This recorded CFSM seminar is available on CFSM YouTube Channel.

Abstract: Recent advances in computational science have enabled harnessing large-scale data from measurements, images, or high-fidelity simulations to advance the computational prediction of complex physical systems for making high-consequence decisions. Overriding importance in scientific prediction is validating mechanistic models in the presence of uncertainties. In addition to data uncertainty and numerical error, uncertainties in selecting the model formulation pose a significant challenge to predictive computational modeling. This talk discusses Occam-Plausibility ALgorithm (OPAL), a systematic strategy for selecting an “optimal” predictive model among the numerous possible models with different fidelities and complexities that delivers sufficiently accurate computational prediction. OPAL leverages Bayesian inference and the notion of model plausibility along with the design of model-specific validation experiments to provide observational data reflecting, in some sense, the structure of the target prediction. An application of this framework in selecting an optimal discrete-to-continuum multiscale model for predicting the performance of microscale materials systems will be presented. An example of leveraging validated models for predicting heterogeneous tumor morphology in specific subjects via a scalable algorithm to the high-dimensional Bayesian inference will also be presented. Finally, challenges and possible future directions to develop strategies for selecting optimal neural networks in the context of hybrid physical-machine learning multiscale models of mesoporous materials will be discussed.

Short Bio: Dr. Danial Faghihi is currently an assistant professor in the Department of Mechanical Engineering and holds an affiliated position at the Department of Civil, Structural and Environmental Engineering as well as the Institute for Computational and Data Sciences at the University at Buffalo (UB). Before joining UB in 2019, he was a research scientist in the Oden Institute for Computational Engineering and Sciences at the University of Texas at Austin. He obtained his Ph.D. in structural engineering and mechanics from Louisiana State University. Dr. Faghihi’s research interests focus on predictive multiscale modeling of complex materials and biological systems. In particular, he is interested in developing novel computational frameworks at the interface of physics-based models, scientific machine learning methods, and high-performance computing. Dr. Faghihi is the recipient of the National Science Foundation CAREER Award in 2022 and has published 32 journal articles in the area of computational mechanics.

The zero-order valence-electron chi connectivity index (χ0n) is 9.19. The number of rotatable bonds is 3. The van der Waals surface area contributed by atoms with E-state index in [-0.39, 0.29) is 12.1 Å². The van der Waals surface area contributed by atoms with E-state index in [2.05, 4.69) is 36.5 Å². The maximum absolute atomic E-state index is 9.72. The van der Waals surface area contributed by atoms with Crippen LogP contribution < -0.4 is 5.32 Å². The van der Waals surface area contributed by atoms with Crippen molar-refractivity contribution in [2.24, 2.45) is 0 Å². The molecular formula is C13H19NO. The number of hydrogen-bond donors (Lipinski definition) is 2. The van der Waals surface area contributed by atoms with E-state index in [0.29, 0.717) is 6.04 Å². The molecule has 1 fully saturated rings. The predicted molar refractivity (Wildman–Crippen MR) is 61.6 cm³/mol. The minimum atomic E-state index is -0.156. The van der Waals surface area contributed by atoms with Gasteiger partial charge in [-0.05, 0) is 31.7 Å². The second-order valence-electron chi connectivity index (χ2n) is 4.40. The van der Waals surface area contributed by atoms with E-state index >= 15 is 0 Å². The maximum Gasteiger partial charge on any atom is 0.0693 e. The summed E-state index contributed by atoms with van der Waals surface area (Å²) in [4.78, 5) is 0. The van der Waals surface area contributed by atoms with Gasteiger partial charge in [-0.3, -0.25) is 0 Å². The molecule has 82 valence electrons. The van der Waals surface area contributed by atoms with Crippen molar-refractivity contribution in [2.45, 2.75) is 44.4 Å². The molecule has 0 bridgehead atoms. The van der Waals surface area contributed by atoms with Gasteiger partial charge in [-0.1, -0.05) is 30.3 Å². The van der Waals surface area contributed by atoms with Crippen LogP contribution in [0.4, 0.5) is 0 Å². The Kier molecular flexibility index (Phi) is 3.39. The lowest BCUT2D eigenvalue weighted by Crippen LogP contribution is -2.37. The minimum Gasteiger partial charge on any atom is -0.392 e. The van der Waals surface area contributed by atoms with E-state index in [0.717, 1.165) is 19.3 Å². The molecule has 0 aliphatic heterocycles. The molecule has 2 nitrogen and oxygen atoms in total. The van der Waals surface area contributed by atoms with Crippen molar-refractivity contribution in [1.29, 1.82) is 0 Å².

This recorded CFSM seminar is available on CFSM YouTube Channel.

Abstract: There is a constant pursuit of strong, tough, and impact-resistant structural materials that can be used in different engineering disciplines. Current engineered materials usually face a tradeoff between toughness and stiffness. Biological materials, however, excel at serving diverse mechanical functions. Impressively, structural biomaterials such as nacre, cuticle, and bone defy the tradeoff by employing hierarchical structures with nanosized building blocks. Lack of understanding of the relationships between hierarchical structures and the overall properties poses significant challenges to achieving similar mechanical properties with man-made materials. In this presentation, I will discuss recent advances we have made in the multiscale modeling analysis of nanostructured materials by considering the information from the building blocks to the structures. First, I will highlight my contributions to coarse-grained model development for advanced building blocks, such as graphene/graphene oxide sheets, cellulose nanofibers, and polymeric systems. These models significantly increase the efficiency of molecular dynamics simulations and capture molecular-level responses, as well as microscale deformation and fracture mechanisms under quasi-static and dynamic loading conditions. Second, I will present our recent computational efforts in understanding the dynamic deformation mechanisms and mechanical properties of building blocks and bioinspired structural materials. The findings have provided important insights into impact- and failure-resistant design strategies.